Here are our recommendations for biography shows at the Fringe. We’ll be adding to this list as the Fringe draws nearer.
A lot of work at the Fringe tells the story of the famous, the infamous, the influential and the inspiring figures of history – alive and no longer with us. Some play the characters and offer biography and acted autobiography. We’ll be adding some recommendations here as the Fringe progresses.
Our recommendations are a moving feast so check back to see new ones as reviews come in.
Adam Smith: The Invisible Hand is the story of one of the most influential people in world history and the “father” of modern economics and our capitalist society. This historical drama offers us “a dramatic representation of the life of Adam Smith, supported by Kirkcaldy 4 All. His friends, his enemies and the person who shaped his life, his mother, Margaret Smith. The play demonstrates how Adam Smith has been interpreted through the ages and why he’s still relevant now. Four actors portray Adam Smith, David Hume, Jean Jacques Rousseau, Voltaire, Robert Burns and Margaret Smith. The Scottish Enlightenment and the impact of the French Revolution form the background to the emergence of Adam Smith’s two great books, The Wealth of Nations and The Theory of Moral Sentiments.”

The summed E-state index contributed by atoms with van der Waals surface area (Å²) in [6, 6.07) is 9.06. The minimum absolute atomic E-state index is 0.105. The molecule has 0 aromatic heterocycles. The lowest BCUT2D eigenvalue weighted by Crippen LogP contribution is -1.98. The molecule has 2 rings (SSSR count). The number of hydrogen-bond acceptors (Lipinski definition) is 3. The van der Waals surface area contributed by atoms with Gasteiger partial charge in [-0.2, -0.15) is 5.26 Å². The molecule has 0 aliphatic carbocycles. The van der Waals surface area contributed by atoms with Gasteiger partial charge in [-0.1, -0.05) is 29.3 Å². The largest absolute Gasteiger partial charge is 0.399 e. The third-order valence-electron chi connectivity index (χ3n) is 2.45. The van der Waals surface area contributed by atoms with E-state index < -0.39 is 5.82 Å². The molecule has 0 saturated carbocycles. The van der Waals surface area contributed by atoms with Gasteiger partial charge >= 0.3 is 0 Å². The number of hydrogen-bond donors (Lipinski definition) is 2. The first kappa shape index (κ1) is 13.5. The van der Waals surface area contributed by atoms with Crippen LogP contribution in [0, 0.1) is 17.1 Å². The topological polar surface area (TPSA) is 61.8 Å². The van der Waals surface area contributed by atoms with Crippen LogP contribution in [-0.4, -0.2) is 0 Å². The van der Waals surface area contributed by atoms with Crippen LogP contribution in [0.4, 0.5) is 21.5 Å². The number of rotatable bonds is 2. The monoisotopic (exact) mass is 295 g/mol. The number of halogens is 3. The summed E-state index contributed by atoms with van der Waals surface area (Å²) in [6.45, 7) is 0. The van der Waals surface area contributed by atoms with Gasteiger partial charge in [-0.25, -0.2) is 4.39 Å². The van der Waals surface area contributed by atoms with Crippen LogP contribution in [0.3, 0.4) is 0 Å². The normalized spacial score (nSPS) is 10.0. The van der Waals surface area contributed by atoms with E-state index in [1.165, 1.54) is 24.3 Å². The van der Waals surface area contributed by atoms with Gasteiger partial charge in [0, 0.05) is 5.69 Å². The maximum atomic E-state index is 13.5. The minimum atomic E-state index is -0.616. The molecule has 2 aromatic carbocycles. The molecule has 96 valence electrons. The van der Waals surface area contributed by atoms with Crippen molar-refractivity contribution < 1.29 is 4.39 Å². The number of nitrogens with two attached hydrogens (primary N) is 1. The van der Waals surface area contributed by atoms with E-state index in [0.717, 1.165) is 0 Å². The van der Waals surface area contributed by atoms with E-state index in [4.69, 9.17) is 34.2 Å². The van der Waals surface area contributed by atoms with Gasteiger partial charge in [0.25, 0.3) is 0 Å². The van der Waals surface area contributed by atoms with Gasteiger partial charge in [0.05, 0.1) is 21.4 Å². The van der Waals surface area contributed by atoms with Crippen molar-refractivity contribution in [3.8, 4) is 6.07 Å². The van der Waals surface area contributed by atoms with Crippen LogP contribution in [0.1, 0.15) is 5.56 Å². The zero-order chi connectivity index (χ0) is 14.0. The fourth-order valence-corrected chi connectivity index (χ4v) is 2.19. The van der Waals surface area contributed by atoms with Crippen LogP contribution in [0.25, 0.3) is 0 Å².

“With a statue of Alice unveiled earlier this centenary year and her very own suffragette memorabilia currently on loan to the UK Parliament as a star feature in the summer Voice and Vote exhibition, her great-grandson Peter Barratt gives a stirring and passionate account of Alice’s suffrage campaign over a 100 years ago. A shoe machinist by trade, lifelong socialist and mother of six Alice formed her local suffragette branch with the help and support of the Pankhurst family. Sister suffragette, Ruth Pownall, adds theatre to an unmissable spoken word show in this special year.”
Find out more by going to see Alice Hawkins – Suffragette
The moments before that famous speech are portrayed in Chamberlain… Peace in Our Time.
“Returning for just five performances due to popular demand. The play is set in Downing Street during the dramatic hour leading up to Chamberlain’s declaration of war. Popular WWII songs of the day are cleverly interspersed throughout.”
You can read our review of this show from 2017 here. – “This is top quality fringe theatre examining and presenting a key hour in our modern history. Highly recommended.” Paul Levy, FringeReview
We’ll be adding more recommendations for biographical Fringe in the run up to, and during the Fringe.